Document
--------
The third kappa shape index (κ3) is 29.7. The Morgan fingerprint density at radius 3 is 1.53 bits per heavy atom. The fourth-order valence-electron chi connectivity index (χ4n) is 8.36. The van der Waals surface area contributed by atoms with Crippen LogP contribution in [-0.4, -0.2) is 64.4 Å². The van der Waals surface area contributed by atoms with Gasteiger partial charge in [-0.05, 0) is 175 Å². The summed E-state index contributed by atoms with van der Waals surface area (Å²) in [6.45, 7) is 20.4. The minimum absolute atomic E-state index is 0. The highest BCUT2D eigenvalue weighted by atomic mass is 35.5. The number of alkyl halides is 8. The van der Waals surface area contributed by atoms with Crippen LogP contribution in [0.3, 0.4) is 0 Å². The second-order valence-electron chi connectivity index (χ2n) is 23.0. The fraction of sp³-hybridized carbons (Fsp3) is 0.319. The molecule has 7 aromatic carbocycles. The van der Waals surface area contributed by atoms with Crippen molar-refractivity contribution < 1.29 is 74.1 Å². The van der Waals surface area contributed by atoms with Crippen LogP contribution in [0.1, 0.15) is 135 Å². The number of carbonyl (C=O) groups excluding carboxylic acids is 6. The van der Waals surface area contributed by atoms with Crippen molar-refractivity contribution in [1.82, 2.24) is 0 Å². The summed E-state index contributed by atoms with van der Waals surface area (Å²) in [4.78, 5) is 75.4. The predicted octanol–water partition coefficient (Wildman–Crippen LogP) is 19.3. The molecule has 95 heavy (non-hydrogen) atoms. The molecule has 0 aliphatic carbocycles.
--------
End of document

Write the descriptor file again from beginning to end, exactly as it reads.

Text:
The third kappa shape index (κ3) is 29.7. The Morgan fingerprint density at radius 3 is 1.53 bits per heavy atom. The fourth-order valence-electron chi connectivity index (χ4n) is 8.36. The van der Waals surface area contributed by atoms with Crippen LogP contribution in [-0.4, -0.2) is 64.4 Å². The van der Waals surface area contributed by atoms with Gasteiger partial charge in [-0.05, 0) is 175 Å². The summed E-state index contributed by atoms with van der Waals surface area (Å²) in [6.45, 7) is 20.4. The minimum absolute atomic E-state index is 0. The highest BCUT2D eigenvalue weighted by atomic mass is 35.5. The number of alkyl halides is 8. The van der Waals surface area contributed by atoms with Crippen LogP contribution in [0.3, 0.4) is 0 Å². The second-order valence-electron chi connectivity index (χ2n) is 23.0. The fraction of sp³-hybridized carbons (Fsp3) is 0.319. The molecule has 7 aromatic carbocycles. The van der Waals surface area contributed by atoms with Crippen molar-refractivity contribution < 1.29 is 74.1 Å². The van der Waals surface area contributed by atoms with Crippen LogP contribution in [0.1, 0.15) is 135 Å². The number of carbonyl (C=O) groups excluding carboxylic acids is 6. The van der Waals surface area contributed by atoms with Crippen molar-refractivity contribution in [1.82, 2.24) is 0 Å². The summed E-state index contributed by atoms with van der Waals surface area (Å²) in [4.78, 5) is 75.4. The predicted octanol–water partition coefficient (Wildman–Crippen LogP) is 19.3. The molecule has 95 heavy (non-hydrogen) atoms. The molecule has 0 aliphatic carbocycles.